These days I enjoy making a living writing and teaching music, but at one point not too long ago my primary source of income was battle rapping. Yes, entering tournaments and spontaneously rhyming insulting someone over a beat was how I earned a living for a number of years. Tonight, September 16th, I’m competing in the Freestyle Mondays Off-The-Head Gameshow Battle at Congregation Beth Elohim. It’s a 16 MC tournament where the topic of each round is determined by a giant spinning wheel or a Plinko board. The set-up is incredibly challenging and a bit peculiar as far as rap battles go, but it’s not the only unique freestyle competition I’ve participated in. I once entered a rap battle at a Gospel Hip-Hop Festival.
I moved to New York in autumn 2004 to attend NYU and immediately tried to make a name for myself in the underground hip-hop scene. I’d been rapping for a few years in my hometown of Minneapolis, Minnesota, and tried to follow my hometown heroes’ blueprint of attending every show, rocking every open mic and entering every battle I could. The latter proved to be my greatest asset as I found I had a gift for freestyling. I know I don’t look like prototypical battle rapper, even amongst battle rap weirdos, but trust: I looked even less like it then. Here’s me battling at First Avenue in 2007, several haircuts ago:
Battling wound up working for me, so much so that it would end up essentially being my “job” through college. I’d book all of my classes for three days a week, and use the remainder to seek out battles in the city or, if the prize money covered the travel, along the east coast. Between 8 Mile sparking a new-found interest in battling and the modern hyper-organized and ubiquitous era where a new rap battle can be found online everyday, there were plenty of isolated scenes who would post somewhere online about a battle. As a result, I was getting onstage to rhyme insults quite often.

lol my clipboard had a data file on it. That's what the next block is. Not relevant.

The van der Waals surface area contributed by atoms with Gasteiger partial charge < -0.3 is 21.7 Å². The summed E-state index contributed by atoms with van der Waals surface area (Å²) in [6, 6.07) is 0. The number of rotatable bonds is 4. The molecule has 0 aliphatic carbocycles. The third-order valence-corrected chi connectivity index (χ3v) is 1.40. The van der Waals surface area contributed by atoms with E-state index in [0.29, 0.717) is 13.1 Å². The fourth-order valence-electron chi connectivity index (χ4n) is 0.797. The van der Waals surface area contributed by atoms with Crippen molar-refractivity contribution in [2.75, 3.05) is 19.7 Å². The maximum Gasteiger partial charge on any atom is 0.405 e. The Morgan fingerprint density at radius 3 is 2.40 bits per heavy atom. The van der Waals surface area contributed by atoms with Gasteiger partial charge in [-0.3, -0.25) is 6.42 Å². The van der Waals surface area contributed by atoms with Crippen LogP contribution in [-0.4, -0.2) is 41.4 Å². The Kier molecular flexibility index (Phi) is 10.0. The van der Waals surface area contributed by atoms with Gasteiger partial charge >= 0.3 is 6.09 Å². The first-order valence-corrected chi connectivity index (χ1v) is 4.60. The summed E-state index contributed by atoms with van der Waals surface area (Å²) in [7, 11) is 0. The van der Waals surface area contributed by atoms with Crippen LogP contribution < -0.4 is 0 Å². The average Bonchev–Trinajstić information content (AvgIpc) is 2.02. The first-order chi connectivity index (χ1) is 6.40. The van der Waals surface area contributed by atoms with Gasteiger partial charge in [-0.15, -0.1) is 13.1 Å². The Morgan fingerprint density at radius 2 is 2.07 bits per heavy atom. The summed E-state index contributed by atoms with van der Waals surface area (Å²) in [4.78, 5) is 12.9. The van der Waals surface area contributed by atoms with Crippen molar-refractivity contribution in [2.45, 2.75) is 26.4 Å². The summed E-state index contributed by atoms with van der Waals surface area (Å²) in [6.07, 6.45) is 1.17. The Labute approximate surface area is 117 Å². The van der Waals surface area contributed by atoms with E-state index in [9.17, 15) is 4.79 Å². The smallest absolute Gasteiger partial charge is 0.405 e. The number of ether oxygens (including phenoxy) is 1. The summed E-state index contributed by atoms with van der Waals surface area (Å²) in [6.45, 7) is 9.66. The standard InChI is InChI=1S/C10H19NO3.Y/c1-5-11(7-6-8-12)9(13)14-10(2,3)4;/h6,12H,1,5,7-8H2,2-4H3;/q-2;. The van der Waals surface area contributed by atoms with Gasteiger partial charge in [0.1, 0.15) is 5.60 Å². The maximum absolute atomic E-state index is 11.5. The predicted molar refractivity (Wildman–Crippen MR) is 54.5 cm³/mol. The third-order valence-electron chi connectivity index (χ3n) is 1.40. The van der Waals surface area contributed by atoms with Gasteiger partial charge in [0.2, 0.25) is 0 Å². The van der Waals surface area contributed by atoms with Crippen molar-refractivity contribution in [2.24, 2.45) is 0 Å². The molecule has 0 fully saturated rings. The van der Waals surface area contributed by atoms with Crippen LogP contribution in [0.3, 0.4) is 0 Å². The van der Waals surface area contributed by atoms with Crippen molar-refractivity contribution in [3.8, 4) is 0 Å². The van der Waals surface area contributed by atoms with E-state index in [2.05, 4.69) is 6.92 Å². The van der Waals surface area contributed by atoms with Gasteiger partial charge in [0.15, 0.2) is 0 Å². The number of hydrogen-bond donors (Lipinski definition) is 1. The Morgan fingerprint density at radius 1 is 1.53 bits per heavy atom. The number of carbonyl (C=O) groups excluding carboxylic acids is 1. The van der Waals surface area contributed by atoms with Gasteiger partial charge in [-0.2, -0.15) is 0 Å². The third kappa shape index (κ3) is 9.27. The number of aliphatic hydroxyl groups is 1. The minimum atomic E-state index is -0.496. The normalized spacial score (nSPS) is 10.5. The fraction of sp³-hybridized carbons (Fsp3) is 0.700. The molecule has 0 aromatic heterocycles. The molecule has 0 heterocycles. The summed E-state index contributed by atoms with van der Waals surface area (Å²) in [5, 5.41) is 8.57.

I’ve always personally enjoyed both performing and money, so the battles I wouldn’t enter were few and far between. The summer of 2008 was also a time when I was working at an avant garde film co-op and dating a female professional wrestler, so when I saw the post online with the title “Emcee Battle with a Twist $300 Rochester NY” it didn’t strike me as that strange. The flyer posted read (all sic everything):
Emcee Freestyle Contest (Battle of the Compliments) NOW $300 CASH PRIZE
First annual Gospel HipHop Fest SEPT 6TH ROCHESTER NY 890 N. Goodman Street 14609 SEARCH BY MAP QUEST agenda : DJ Trix battle , B-Boy 1 ON 1 contest , Graffiti Show case (we supply your cans),Iron sharpons Iron FREESTYLE CONTEST COMPLIMENT YOUR APONENT, Food, Games live Performances (also call if you want to perform or get in ANY OF THE contestS) Call [redacted] or email [redacted] send me a friend request for more event updates.
When I saw some of the top freestyle MCs in the country on a few message boards knocking the idea of an “iron sharpens iron” battle where you had to out-compliment your opponent, it kind of baffled me. It would be a substantial payday for doing what you do best, only using the other part of the brain. Rising to the challenge, I called the promoter the next day to verify the event was legit and find out the best way to get to Rochester. After he offered to cover the cost of transportation, I was down.